March 17, 2023 • Life for Leaders
Scripture — Psalm 23:1-6 (NRSV)
The Lord is my shepherd;
I shall not be in want.
He makes me lie down in green pastures
and leads me beside still waters.
He revives my soul
and guides me along right pathways for his Name’s sake.
Though I walk through the valley of the shadow of death,
I shall fear no evil;
for you are with me;
your rod and your staff, they comfort me.
You spread a table before me in the presence of those who trouble me;
you have anointed my head with oil,
and my cup is running over.
Surely your goodness and mercy shall follow me all the days of my life,
and I will dwell in the house of the Lord for ever.
(Note: the translation above is the one used in the 1979 Book of Common Prayer, made especially for that prayer book. The link above will take you to the Psalm in the NRSV; you may also choose to read it in the KJV, which is familiar to many.)
It is the Lord who restores our soul, who walks through the valley with us, who spreads a table before us.
We’ve been at this Lent thing for a while now; tomorrow is the fourth Sunday in Lent. If you’re anything like me, right now may be the point when it is really beginning to wear on you. If you gave something up for Lent, you might be longing to get whatever it is back; if you took on a practice—perhaps extra prayer or study—it may be beginning to feel burdensome.
Sometimes the burden is so great that we do give up. In late February 2020—Ash Wednesday was on February 26 that year—I decided that what I would give up for Lent was reading social media in bed before I got up for the day. That lasted until March 11, 2020, the day the federal government declared COVID-19 officially to be a pandemic. I was so traumatized and anxious for news that I went back to reading social media on my phone in bed before I got up—a habit I have still not broken. (Maybe I can do something about breaking that habit before the COVID-19 public health emergency officially finally expires on May 11, 2023.)
I remember one of my friends commenting that Lent 2020—when, at least at my church, we were unable to gather together for Easter celebrations—was the “Lent-iest Lent” she had “ever Lented.” (Writer Andy Crouch posted on Twitter that March 11 that he “honestly hadn’t planned on giving up quite this much for Lent.”)
I came away from that whole experience feeling a little differently about Lent—both in its austerity and in its anticipation of Easter joy. I am by nature a bit of a perfectionist, and Lenten disciplines have always attracted me because of their rigor. But that year, keeping them seemed artificial when the world around me was already demanding a rigor of time, place, and lack of human community which I found difficult to keep. All that and stay off social media? All that and study the Bible more? All that and give up chocolate? You had to be kidding! Bring on Easter!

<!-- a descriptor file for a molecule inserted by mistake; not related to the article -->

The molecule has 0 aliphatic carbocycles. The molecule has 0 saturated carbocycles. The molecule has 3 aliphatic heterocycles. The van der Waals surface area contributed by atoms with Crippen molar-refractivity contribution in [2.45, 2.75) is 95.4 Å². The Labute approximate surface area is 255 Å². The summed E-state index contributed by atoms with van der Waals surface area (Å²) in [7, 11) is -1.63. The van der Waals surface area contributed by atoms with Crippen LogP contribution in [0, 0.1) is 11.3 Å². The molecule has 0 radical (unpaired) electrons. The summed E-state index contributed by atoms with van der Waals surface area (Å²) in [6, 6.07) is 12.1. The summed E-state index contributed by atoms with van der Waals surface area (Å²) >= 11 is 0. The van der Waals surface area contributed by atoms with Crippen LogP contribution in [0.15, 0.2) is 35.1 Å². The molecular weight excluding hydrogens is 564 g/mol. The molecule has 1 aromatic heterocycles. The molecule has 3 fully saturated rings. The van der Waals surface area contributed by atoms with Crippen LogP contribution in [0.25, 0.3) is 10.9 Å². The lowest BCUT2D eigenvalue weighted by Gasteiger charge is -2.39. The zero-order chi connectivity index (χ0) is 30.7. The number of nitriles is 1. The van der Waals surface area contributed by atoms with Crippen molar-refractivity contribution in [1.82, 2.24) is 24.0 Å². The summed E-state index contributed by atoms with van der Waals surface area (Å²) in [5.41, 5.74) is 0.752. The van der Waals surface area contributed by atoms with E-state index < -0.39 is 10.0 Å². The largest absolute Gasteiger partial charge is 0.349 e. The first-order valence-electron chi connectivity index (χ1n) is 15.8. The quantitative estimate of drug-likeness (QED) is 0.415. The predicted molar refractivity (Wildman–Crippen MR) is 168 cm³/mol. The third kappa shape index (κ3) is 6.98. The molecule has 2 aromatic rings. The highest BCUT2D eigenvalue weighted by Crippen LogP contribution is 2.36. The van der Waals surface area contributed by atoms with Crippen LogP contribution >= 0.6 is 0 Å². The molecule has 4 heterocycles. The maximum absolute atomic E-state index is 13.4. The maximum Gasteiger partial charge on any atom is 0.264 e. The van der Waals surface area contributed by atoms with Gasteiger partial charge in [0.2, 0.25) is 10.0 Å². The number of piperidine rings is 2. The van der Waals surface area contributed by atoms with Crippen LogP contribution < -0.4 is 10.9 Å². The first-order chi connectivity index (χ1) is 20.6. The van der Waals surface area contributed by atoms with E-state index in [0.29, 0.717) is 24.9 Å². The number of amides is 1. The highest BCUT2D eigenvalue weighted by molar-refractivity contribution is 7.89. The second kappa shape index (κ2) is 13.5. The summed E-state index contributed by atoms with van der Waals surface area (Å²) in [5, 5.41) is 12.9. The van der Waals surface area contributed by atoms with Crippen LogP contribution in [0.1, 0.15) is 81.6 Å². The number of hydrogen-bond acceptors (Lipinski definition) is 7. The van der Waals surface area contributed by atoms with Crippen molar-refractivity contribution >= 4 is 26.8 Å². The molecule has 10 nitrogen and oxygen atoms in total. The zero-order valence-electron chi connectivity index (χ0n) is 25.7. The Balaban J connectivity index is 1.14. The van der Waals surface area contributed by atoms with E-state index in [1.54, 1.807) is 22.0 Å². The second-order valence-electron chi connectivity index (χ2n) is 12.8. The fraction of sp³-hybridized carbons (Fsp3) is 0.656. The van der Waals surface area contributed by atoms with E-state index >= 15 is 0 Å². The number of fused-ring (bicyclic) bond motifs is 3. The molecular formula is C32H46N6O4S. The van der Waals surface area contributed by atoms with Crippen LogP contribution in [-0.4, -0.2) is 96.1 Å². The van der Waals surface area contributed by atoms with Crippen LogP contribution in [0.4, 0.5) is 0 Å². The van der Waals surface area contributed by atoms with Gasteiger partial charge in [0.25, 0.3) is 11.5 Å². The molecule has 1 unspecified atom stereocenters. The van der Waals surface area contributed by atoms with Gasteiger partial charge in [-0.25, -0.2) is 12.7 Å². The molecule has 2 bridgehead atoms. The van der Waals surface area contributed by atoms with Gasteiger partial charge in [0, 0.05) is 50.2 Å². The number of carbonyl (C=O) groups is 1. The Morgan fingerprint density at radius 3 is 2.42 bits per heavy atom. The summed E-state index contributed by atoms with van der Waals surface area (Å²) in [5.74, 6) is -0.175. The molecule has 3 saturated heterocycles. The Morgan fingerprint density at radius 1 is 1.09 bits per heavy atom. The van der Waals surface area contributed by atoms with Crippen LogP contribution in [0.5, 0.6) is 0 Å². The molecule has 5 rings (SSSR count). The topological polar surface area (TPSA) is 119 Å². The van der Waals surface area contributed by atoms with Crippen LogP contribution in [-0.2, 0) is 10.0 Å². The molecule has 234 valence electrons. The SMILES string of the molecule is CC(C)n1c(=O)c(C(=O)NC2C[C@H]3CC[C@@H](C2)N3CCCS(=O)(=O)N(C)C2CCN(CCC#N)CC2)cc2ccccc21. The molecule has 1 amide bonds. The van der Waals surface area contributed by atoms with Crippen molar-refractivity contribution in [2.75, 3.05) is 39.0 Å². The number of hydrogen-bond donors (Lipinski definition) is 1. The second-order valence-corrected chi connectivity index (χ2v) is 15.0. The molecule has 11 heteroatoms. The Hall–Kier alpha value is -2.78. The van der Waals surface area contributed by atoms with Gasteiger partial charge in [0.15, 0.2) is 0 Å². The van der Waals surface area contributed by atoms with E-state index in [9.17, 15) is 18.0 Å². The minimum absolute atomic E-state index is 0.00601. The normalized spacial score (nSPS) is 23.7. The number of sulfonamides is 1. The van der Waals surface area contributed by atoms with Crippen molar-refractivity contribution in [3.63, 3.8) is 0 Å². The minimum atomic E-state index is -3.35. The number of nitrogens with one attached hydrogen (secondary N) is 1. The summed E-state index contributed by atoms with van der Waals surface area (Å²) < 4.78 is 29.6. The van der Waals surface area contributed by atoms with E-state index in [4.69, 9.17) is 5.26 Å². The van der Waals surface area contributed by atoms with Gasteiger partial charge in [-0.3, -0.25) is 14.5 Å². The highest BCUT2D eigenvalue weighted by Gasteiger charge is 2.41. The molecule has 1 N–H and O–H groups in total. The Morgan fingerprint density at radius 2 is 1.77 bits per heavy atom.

When we finally gathered for Easter at my church, it was April 4, 2021—the first Eucharist we had celebrated in my parish since March 1, 2020, one year, one month, and four days previous. It was in some ways awkward. We celebrated outside with masks on, sitting under tents to keep off the sun and wind, on socially distanced chairs. But by golly, we were there and not on Zoom. (See very blurry picture.) Just as I had learned austerity anew in that one year, one month, and four days, I now learned joy in a new way.
In my tradition we usually don’t preach on the assigned Psalm for the day, though we recite it in worship; but after I recalled this memory, there wasn’t really any other Scripture I could choose from this week’s lectionary for this day’s devotional. It was the Lord who restored my soul, who walked through the valley with me, who spread a table before me. If you’re having the Lent-iest Lent you have ever Lented, hang on.
Where do you need Lenten discipline?
Where do you need Easter grace?
There are so many beautiful settings of Psalm 23. This is the one I learned first—my mother liked it because a version of it had been played at the wedding of then-Princess Elizabeth, and so she chose it for her own wedding, and eventually urged me to choose it for mine. Pray, listen, and worship.
Lord, walk through the valley of the shadow of death with us, now and always. Amen.
Banner image by Mateus Campos Felipe on Unsplash.
Find all Life for Leaders devotions here. Explore what the Bible has to say about work at the High Calling archive, hosted by the unique website of our partners, the Theology of Work Project. Reflection on today’s Life for Leaders theme can be found here: The Texas Version of Ephesians 5:8-14.
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Jennifer Woodruff Tait (PhD, Duke University) is the editor of and frequent contributor to Life for Leaders. She is also the managing editor of Christian History magazine and web editor for the Theology of Work Project, and a priest in the Episcopal Church. She has written a book of poetry, Histories of Us. Jennifer lives in Berea, Kentucky, with her husband, Edwin, and their two daughters.
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